By: James Bourne
5, November, 2018
The oil and gas industry is one of the most complex when it comes to emerging technology implementation. Yet as complicated as it is, it’s people and processes which will ultimately move the needle, according to Jim Claunch, vice president of business efficiency at Equinor.
This is not to say that the tech side can be overlooked. Take a look at the sheer amount of data Equinor gets hold of; from its 1200 plus operating wells in its US Onshore business– some with three sensors attached, others with seven – real-time data gets extracted every 15 minutes. Add in the terabytes of data generated from drilling operations, as well as what Claunch describes as ‘truckloads’ on the sub-surface side, then it’s an awful lot to get through.
Yet Claunch (left), who is speaking at IoT Tech Expo North America in Santa Clara next month, notes the importance of people – and particularly leading people – in creating a culture of change.
“What I find really fascinating about the leadership journey is although we all talk about technology, we talk about digital… the leadership challenge boils down to connecting with people,” says Claunch. “It’s not about managing tasks – now we’re solving problems with such a diverse group of competencies and age groups where there’s no possible way an individual can understand the detail of all the tasks of a production engineer, a maintenance engineer, a data scientist, a software engineer. It’s not possible.
“The challenge becomes ‘okay, how do I as a leader create a culture where all of these different age groups and competencies feel like they’re part of the winning team, delivering this business outcome? How do I make them feel like part of this team?’ When you start bringing the word ‘feel’ into leadership, or into management, that’s truly about leading people and it can be quite challenging for some.”
The passion Claunch has for this comes through readily in his voice. As the next generation workforce comes through, it’s all about tapping into that talent and leading them correctly. “I think there’s still going to be times when, as leaders, we have to be more hands-on,” he explains. “You can be hands-on if you’re seeing the development of a multi-disciplined team and they’re really struggling towards their business outcome, struggling to find a rhythm.
“I think as leaders then, it’s on us at that point in time to figure out what we need to do to help them be successful,” adds Claunch. “It’s not necessarily ‘is the data scientist or software engineer doing their job right?’ – it’s just revisiting the overall outcome of what you’re trying to accomplish and ensuring that’s understood.” There will be times when people just aren’t performing up to expectations and it is in those times that leaders need to coach for improved performance. “These are hard conversations and yet not only help the team but help the individual as well. All leaders should be coaches and willing to do what it takes to help improve individuals and teams.”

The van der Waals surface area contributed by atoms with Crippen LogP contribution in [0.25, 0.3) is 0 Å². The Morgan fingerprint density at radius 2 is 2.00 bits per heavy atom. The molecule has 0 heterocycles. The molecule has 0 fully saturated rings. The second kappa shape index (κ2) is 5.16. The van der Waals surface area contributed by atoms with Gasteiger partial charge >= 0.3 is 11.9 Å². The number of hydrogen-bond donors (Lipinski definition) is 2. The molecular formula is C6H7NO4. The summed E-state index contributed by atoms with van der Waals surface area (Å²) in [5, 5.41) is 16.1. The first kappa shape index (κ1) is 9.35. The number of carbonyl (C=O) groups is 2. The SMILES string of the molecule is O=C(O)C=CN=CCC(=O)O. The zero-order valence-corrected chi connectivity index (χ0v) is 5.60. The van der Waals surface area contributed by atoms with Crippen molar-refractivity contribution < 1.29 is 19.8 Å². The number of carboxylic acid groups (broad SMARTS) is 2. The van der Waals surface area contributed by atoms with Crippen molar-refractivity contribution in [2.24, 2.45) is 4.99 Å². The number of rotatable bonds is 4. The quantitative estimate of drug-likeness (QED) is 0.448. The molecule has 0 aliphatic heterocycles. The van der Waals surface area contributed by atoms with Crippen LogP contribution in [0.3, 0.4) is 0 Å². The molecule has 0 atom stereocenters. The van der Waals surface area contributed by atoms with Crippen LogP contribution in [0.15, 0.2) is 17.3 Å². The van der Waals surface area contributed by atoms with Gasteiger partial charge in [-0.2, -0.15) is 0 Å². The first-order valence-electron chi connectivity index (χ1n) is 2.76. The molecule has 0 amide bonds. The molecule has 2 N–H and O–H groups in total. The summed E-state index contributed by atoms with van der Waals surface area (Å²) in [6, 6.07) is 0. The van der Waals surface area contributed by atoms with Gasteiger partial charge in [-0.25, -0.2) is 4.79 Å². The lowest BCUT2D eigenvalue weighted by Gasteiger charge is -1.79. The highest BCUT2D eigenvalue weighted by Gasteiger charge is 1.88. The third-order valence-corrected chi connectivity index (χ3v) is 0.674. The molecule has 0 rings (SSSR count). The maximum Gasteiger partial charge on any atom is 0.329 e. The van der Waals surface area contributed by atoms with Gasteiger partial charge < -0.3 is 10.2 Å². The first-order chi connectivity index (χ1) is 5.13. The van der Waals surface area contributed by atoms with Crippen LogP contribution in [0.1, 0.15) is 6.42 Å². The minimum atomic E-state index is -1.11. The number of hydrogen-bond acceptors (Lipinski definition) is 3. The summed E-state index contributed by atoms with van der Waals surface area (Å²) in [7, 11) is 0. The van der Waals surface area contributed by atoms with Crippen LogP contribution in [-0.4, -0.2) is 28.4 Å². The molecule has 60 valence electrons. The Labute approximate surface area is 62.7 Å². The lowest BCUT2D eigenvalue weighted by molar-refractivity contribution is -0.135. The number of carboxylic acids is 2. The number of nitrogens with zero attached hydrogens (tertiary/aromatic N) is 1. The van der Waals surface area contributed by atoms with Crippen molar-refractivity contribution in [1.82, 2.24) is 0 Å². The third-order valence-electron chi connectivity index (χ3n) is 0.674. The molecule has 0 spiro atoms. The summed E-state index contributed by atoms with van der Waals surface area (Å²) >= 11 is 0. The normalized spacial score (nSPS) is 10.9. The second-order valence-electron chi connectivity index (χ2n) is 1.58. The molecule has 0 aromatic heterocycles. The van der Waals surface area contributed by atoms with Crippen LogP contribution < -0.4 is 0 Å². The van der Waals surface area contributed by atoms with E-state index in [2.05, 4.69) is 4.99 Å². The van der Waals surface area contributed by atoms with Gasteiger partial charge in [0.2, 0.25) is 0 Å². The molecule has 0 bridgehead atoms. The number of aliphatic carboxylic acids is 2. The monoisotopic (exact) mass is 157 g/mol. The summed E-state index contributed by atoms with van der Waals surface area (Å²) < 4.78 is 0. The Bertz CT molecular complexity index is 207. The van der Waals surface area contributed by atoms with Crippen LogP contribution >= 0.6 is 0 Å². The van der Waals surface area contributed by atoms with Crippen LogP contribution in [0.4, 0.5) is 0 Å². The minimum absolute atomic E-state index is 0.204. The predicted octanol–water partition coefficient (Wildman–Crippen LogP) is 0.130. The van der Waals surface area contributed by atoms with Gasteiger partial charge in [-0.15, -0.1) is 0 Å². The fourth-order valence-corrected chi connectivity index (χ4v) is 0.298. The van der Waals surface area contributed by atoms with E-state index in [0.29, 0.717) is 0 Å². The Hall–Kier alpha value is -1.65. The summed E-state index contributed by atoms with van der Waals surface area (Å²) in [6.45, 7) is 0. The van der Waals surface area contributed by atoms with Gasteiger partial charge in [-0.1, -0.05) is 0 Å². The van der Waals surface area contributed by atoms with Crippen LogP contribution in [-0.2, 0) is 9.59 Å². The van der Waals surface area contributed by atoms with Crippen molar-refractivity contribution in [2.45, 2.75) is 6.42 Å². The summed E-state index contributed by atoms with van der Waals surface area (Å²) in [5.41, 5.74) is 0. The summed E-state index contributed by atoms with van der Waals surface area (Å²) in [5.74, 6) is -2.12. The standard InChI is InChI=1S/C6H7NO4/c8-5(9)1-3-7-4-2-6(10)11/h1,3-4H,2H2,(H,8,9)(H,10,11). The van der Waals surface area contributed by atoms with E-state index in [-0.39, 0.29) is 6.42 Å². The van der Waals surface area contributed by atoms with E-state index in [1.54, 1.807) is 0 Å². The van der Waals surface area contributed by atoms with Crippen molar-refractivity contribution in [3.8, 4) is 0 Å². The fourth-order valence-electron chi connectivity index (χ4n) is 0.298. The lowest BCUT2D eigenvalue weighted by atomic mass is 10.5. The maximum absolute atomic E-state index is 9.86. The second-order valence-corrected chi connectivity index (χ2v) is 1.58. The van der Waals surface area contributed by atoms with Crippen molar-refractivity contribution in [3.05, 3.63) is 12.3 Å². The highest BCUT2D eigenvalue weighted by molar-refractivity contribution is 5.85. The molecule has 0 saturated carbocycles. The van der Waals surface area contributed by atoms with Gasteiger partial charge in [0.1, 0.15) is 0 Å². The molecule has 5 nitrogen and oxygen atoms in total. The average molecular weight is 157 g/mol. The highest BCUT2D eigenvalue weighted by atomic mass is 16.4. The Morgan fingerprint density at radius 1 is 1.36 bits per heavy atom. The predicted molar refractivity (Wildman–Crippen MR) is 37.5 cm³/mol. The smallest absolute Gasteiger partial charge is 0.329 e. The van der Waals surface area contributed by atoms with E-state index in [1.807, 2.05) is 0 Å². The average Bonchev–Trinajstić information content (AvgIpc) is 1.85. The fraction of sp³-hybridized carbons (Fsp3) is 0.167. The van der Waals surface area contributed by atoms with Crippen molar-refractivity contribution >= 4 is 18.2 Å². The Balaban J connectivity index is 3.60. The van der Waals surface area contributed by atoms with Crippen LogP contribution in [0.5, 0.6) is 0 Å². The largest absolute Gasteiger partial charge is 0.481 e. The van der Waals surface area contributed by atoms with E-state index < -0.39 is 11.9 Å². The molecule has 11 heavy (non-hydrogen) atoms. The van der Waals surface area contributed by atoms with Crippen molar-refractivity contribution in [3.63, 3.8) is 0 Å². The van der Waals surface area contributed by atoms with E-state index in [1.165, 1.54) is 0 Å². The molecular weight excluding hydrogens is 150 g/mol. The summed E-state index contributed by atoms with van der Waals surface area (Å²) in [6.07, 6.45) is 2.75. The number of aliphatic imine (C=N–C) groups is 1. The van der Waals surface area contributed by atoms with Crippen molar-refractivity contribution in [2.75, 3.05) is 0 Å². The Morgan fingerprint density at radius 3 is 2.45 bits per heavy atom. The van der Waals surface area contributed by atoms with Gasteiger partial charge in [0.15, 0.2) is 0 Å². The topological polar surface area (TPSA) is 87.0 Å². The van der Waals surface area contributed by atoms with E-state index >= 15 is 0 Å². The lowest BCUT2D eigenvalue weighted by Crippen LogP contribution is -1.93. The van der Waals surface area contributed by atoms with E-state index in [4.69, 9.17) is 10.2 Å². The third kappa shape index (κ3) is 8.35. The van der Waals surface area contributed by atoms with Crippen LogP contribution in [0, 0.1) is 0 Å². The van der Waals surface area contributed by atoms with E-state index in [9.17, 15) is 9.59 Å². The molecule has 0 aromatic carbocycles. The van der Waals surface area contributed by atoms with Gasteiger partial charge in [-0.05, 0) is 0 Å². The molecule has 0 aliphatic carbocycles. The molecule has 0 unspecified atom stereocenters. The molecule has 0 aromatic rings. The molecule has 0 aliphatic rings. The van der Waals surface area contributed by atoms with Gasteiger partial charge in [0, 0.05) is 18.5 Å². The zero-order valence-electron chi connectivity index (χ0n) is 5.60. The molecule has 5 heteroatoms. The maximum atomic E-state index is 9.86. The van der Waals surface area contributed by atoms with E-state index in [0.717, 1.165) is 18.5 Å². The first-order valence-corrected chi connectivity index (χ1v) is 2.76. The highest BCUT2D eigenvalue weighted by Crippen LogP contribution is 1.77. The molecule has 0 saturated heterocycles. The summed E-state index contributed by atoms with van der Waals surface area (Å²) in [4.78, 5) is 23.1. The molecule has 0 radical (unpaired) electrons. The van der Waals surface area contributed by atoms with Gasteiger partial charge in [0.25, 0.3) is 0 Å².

Part of Claunch’s presentation will focus on how personal technology transformation has eclipsed corporations. “Most corporations just really haven’t transformed themselves as much as we have as human beings over the last 10 – 12 years,” he says.
Of course, corporations are much greater entities than a single person – and the perpetually shifting sands don’t help their cause. Whence IoT was the next big thing, focus turns into other technologies – blockchain, AI, VR. Yet organisations today are beginning to understand the importance of using these emerging technologies in tandem. Take what CCS Insight noted at its yearly predictions event earlier this month; their very first punt was that by 2021, AI, blockchain and IoT will become ‘highly interdependent’ technologies.
Claunch agrees. “I see within the industry, so many companies automating down the same traditional silos we’ve had forever, and I think the industry is going to wake up in 12-18 months and say ‘where are we? How did we get here? Where do we go from here?’
“The real intent of my presentation is to make people begin to think broader than automation, broader than AI, broader than AR and VR, and [to think] – how is this going to impact our companies? How is it going to impact our culture? How does diversity and inclusion work in the future?” he adds.
Given all of this, is making some progress not good enough? “This is something we talk about all the time,” says Claunch. “What I would say is we have intentionally been patient in the beginning. We have focused on some things that we believe are truly foundational – like we believe cloud computing is foundational to our success forever and ever. We have focused on new ways of working, agile teams, and building some discipline into working differently.
“I think there’s some things you should be patient with, but as you get those things in place, you’ve got to be quick – short sprints, solving the business opportunity, design thinking, and thinking all the time about how do I scale this.”
Ultimately however, it’s an ongoing process rather than expecting to just flick a switch and expect change. “Digital transformation is not necessarily about automating the ways we work, it’s not necessarily about data analytics, it’s not necessarily about big data or managing data differently,” adds Claunch. “There is a cultural, industrial, and company-wide change that has to occur.”
Originally published on IoT News.
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